Persistent identifier:
image: of 414
September 2 J, 1912.
©®c@e©c®c ®c —-------
Our Weekly Illustrated feature.
'a;--'j are three classic bowling green* in England, of which two (waiving for a moment the ancient quibble that the Isle of Wight is not part of the. county) are in Hampshire. Two of them, at Plymouth Hoe and Carisbrooke, became famo.13 because of their aasociation with historic personages; Hie tliird, at Southampton, occupies pride of place, because it is the oldest in the world. Bowlers, a proud race because of a proud tradition, count it a distinction to play on the green on which Drake throw his wood befoie he overthrew the Armada and it is natural that members of the Southampton Green should indulge in a feeling of pride in their membership of a green which existed in the 13th century, and which ham been in con-stant use since. Indeed, no one has any precise idea as to the exact date of the club's institution, for even the zealots who have delved with such industry into our ancient civic memorials cannot say more than that the green was in oxistcnoo PRIOR TO 1299, which gives a load oi something like 300 years over the record of any other club.
At tiie date mentioned it was known as the Master's Close, and a not unreasonable assumption is that it was part of the amenities of God's House. There is an interval of ovur 200 years before any oi our 1 historians make further mention of the green, far in 1560, vide the Rev. Sylvester Daivies, a townsman managed to get into serious trouble with the authorities for playing bowls on the King's orchard, the game being at that time under the interdict of the King, Ur what reason is not apparent. There was an Act passed in 1541 which made the playing of bowls "an unlawful game, agaynst the King's statute," and many citizens were lulled before the authorities and fined for contumaciously persisting in playing a game upon whkfc there was an oflioial ban. The records are silent as to the reason why tho ancient game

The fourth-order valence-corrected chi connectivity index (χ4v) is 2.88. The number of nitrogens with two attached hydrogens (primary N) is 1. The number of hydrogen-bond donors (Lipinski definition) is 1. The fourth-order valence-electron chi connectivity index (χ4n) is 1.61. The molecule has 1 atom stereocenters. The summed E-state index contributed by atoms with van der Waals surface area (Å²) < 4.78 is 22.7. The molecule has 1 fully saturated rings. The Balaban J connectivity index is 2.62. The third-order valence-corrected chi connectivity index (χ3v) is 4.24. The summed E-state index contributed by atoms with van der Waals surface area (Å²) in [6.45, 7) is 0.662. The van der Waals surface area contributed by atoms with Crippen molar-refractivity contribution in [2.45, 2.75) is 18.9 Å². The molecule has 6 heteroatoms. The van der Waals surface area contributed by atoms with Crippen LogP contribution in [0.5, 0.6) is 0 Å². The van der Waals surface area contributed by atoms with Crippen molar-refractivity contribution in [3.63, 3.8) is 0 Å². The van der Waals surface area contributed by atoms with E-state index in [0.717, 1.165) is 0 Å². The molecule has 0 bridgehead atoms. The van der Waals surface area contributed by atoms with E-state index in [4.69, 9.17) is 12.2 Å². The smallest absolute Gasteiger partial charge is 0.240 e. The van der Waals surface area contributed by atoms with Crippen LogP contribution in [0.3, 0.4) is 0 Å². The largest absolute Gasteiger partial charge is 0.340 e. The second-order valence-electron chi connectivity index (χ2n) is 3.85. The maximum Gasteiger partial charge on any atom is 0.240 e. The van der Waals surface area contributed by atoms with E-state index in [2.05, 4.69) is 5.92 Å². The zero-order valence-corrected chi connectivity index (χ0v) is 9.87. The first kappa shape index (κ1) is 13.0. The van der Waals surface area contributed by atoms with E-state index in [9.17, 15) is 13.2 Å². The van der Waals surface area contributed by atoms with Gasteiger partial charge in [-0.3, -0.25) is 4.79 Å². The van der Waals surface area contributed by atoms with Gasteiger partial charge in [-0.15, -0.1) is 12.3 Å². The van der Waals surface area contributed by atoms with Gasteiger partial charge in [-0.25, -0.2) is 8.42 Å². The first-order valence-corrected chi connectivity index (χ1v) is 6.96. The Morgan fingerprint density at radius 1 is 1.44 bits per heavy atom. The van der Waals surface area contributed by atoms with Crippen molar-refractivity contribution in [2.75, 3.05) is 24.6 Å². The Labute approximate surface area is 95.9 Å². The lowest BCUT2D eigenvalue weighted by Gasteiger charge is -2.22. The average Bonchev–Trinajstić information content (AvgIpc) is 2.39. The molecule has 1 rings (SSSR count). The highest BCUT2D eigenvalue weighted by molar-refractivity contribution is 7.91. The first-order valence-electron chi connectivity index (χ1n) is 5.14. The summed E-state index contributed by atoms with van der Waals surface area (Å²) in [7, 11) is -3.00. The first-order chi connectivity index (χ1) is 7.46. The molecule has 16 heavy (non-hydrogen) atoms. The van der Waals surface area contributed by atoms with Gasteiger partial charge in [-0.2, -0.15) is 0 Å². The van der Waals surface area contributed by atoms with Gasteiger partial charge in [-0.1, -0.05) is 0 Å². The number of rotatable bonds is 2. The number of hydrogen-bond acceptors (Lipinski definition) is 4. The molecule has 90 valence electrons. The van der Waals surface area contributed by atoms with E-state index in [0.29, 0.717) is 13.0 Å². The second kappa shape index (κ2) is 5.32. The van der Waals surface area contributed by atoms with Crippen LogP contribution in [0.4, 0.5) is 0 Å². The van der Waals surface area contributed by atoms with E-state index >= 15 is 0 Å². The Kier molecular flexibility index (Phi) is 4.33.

but it was a phase in sporting liiatory which passed in the course of time, for the green was descrilxxl in 1655 as a place " whore many gentlemen, with tho genteel merchants of this town, take their recreation." Thus rehabilitated, tlx) green has since been an institution held in considerable esteem; indeed, membership was very highly prized, for not only was it historic, but it was generally regarded as the beat available. It could scarcely be otherwise, for it fulfilled all the conditions of tho historic sward at Oxford (Magdalen, was it?), which was the subject of such enthusiasm on the part of an American that ha asked its secret. The reply of the gardener was just this: " You cut and roll, and cut and roll, and if you keep on outtin' and rollin' for about 400 yeora you get a green like this."
It is the theory of some of the members that in those early years the Bowling Green was outside the borough boundary, a contention which is supported, it would seem, by an old map, dated two and a half centuries ago, in which an open space outside tho walla contains rough caricatures of a ^gopuD of bowlers. It may very well be that thisc&cumstance of the green being outside the gates would account for the general absence of reference to it in the historical works of tho middle ages and later.
We take up the story again as from tho year 1776, when
was instituted under circumstances upon which history is, rath if strangely, silent. It is an order held in the highest esteem by bowlers, though we believe that Southampton has the only green where the practice of knighting the winner of the chief event of the year obtain*. Tho list of nan** of tho earlier Knights is incomplete, for upon the record which hangs in tho club-rojm there are a gcod many blanks in tho first sixty or so years of tho history of tho " order." After that it is complete, and contains the names of many who have played an honourable part in civic history. Alderman John Truffles Tucker, an early Victorian mayor, was one of the keenest bowlers of his time, and a Knight who shed distinction on his order, Mr. W. H. Rogers was a Knight and Mayor